Monday, August 29, 2011

Autism Simulation (2010 contribution)

(Summer 0 has graciously allowed us to post her entry for ASDay 2010, so that we can show you an example of a contribution and how we are setting up posts.  We ask that every participant submitting an contribution post tell us whether we have permission to repost it here, with links to the original post.  If we do have permission, we'll post it with the appropriate label tags.  If something is considered to contain Triggering material, we will do a short summary of the post, with the Triggering topics, put the entry under a "Read More" cut, as well as a link to the original post.

This entry is trigger-free.

Summer originally posted this on her Facebook. Only changes that have been made are some minor editing of paragraphs for easier readability.) 

As some of you may know, two events have been scheduled worldwide for today, November 1--Communication Shutdown and Autistics Speaking Day. The former is a movement from certain charities encouraging people to stay off of Twitter, Facebook, and other networking sites in order to experience the lack of communication many autistic people experience. The latter is a counter-movement to demonstrate that autistic people do have a voice by sharing their experiences while NTs (neurotypicals, or non-autistic people) remain silent. Both events are trying to get neurotypicals to understand what autism is like. In some ways, they both do, but really they barely scratch the surface.

Now, I understand that the only way to really know what autism is like is to be autistic. I also understand that not everyone with autism is alike and may not experience things the way I do. However, if you NTs really want to simulate autism so that you can have real empathy, I have some suggestions to try perhaps for next year.

--Spend the day daydreaming. Really, don't turn your brain off. Keep it engaged somehow. Perhaps read or listen to music (preferably instrumental), and try to picture a scenario with it. Whatever you choose, do whatever you can to keep your imagination going.
--Interact with your environment. Amanda Baggs says in her video "In My Language" that some of the things she does that are perceived by others as socially unacceptable, she does to communicate and interact with the world around her. Find some way to do that. Do something you haven't done since you were a child that gave you so much wonder that you had to do it again and again. Spin around and around in a desk chair and stop to get over the dizzyness. Speak into a fan. Run your hands under water. Flap your hands in front of your eyes and watch as fingers appear and disappear. Capture that wonder again.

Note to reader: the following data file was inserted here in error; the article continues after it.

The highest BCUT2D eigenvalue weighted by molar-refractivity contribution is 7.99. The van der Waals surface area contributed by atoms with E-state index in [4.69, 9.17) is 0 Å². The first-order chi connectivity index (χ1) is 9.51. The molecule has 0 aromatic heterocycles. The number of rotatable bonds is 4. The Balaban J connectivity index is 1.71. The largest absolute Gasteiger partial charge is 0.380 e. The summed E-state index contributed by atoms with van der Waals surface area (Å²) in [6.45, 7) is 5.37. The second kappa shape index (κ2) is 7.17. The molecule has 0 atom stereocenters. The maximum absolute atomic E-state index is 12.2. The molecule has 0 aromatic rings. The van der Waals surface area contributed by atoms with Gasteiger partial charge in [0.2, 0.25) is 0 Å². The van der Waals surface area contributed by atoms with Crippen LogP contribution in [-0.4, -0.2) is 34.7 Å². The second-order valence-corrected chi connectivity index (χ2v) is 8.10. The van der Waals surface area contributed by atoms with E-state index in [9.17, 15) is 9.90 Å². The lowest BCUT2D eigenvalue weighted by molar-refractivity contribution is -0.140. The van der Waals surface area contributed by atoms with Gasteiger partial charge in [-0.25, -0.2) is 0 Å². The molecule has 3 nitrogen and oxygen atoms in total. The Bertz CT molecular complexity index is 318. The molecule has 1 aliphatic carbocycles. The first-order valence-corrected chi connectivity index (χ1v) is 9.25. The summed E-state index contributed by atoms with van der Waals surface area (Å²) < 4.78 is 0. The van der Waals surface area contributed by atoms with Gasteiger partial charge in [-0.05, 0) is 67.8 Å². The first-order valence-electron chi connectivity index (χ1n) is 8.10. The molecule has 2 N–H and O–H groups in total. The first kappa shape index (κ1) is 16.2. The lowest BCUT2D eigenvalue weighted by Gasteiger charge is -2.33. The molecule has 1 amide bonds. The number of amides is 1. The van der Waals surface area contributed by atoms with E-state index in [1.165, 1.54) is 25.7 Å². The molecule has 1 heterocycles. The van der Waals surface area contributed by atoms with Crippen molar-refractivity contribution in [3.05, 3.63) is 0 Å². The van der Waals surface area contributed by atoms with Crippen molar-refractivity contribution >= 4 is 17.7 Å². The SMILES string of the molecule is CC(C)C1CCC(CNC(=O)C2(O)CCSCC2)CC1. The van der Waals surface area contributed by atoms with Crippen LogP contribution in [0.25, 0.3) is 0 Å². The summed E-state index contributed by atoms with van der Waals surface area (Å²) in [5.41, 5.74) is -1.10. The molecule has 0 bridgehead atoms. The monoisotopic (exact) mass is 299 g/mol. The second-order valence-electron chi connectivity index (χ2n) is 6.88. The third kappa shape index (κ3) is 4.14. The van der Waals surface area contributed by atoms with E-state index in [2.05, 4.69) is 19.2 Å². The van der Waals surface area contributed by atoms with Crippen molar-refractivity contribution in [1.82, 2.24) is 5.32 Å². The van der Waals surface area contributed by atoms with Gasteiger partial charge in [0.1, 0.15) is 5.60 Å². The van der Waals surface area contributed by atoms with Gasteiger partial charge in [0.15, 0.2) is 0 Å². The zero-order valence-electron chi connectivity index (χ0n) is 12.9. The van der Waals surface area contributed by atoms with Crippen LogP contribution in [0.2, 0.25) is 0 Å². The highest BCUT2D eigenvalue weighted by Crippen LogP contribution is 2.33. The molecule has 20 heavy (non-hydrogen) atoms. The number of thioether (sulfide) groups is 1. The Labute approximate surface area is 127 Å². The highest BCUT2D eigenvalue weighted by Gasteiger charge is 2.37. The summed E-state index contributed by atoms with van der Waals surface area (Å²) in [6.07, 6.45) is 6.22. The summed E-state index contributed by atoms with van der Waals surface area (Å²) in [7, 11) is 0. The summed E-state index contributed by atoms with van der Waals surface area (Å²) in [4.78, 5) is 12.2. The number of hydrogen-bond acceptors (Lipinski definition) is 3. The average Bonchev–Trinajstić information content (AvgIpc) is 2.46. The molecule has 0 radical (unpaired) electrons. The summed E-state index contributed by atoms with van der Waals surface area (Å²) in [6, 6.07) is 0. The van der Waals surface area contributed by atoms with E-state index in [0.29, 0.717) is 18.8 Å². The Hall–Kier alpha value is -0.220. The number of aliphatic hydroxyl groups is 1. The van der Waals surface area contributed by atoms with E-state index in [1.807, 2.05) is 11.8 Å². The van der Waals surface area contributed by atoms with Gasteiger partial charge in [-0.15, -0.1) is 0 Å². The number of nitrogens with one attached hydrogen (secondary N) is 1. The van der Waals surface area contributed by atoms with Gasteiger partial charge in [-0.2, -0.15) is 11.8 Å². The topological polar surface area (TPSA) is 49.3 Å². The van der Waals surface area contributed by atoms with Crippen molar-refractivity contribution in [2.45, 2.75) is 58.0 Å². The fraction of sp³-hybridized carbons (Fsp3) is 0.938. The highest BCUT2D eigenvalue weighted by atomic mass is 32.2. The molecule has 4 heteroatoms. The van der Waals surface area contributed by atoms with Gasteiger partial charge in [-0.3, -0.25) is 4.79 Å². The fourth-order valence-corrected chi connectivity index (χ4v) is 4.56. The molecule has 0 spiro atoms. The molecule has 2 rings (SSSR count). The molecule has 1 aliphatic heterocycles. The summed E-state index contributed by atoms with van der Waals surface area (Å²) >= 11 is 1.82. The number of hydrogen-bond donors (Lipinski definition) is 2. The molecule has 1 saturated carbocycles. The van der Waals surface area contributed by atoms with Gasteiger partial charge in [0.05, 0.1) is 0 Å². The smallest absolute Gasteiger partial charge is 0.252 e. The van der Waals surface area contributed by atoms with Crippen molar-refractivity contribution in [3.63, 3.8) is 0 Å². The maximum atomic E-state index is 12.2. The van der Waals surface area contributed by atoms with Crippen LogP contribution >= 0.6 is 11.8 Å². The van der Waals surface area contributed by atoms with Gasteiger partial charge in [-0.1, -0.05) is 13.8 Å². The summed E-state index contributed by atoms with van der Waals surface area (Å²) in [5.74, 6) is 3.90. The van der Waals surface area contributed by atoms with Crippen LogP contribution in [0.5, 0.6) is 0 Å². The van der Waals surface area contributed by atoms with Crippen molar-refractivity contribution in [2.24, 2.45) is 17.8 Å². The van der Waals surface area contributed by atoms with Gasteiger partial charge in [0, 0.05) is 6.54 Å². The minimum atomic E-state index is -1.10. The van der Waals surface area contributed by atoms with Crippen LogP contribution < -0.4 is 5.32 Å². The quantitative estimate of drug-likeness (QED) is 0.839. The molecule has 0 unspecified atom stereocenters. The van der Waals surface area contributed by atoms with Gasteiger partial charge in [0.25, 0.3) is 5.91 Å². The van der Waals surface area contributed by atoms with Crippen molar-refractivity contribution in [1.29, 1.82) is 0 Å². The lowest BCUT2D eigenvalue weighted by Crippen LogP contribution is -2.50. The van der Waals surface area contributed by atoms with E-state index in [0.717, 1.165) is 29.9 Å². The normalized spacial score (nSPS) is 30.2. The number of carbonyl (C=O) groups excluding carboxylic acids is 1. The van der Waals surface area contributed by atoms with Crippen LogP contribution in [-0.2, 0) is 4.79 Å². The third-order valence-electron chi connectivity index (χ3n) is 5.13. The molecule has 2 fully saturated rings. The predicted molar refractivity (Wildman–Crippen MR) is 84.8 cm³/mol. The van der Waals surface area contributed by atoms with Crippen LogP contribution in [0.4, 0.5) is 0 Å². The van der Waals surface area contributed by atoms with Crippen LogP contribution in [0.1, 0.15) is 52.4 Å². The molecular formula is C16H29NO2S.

--Find a stim. Do some kind of repetative behavior over and over and see how it feels. Twiddle your thumbs. Tap your fingers. If you have jewelry on, like a necklace, keep fiddling it. Here's one of my favorites--get a gum wrapper with aluminum foil and peel off the foil. Whatever it is, don't do it just a couple of times; try to do it most of the day.

--Delve into your favorite topic. If you like a TV show, go to Wikipedia and IMBD and find out all the information you can on the actors and the crew. If you like sports, learn all the stats of every player on your favorite team (that shouldn't be too hard for some of you). Or you can just pick another subject and google it, clinking on every link you see. Take notes if you want and see how much you can remember by the end of the day.

--Try to notice the details. Look for patterns in wallpaper or the bathroom tile. Get up close if you have to. Listen for sounds you don't normally hear, like the hum of the lights above your head, and ask yourelf if it's calming or irritating.

Even this barely scratches the surface. This doesn't get into social interaction or resistance to change. There are some things that go on with me that I don't want to talk about. But at least this gives you some ideas of things to try while you're not on Facebook and/or listening to autistics speaking. This could help you empathize more. I know some of these might not be pratical to do in public or when you're at work. If you want to wait until you're alone at home, that's your decision, but remember we have to face this 24/7, public, private, whatever.

Oh, and one more challenge--if you decide to do these things next November 1, on November 2, write down why you still think autism should be cured.

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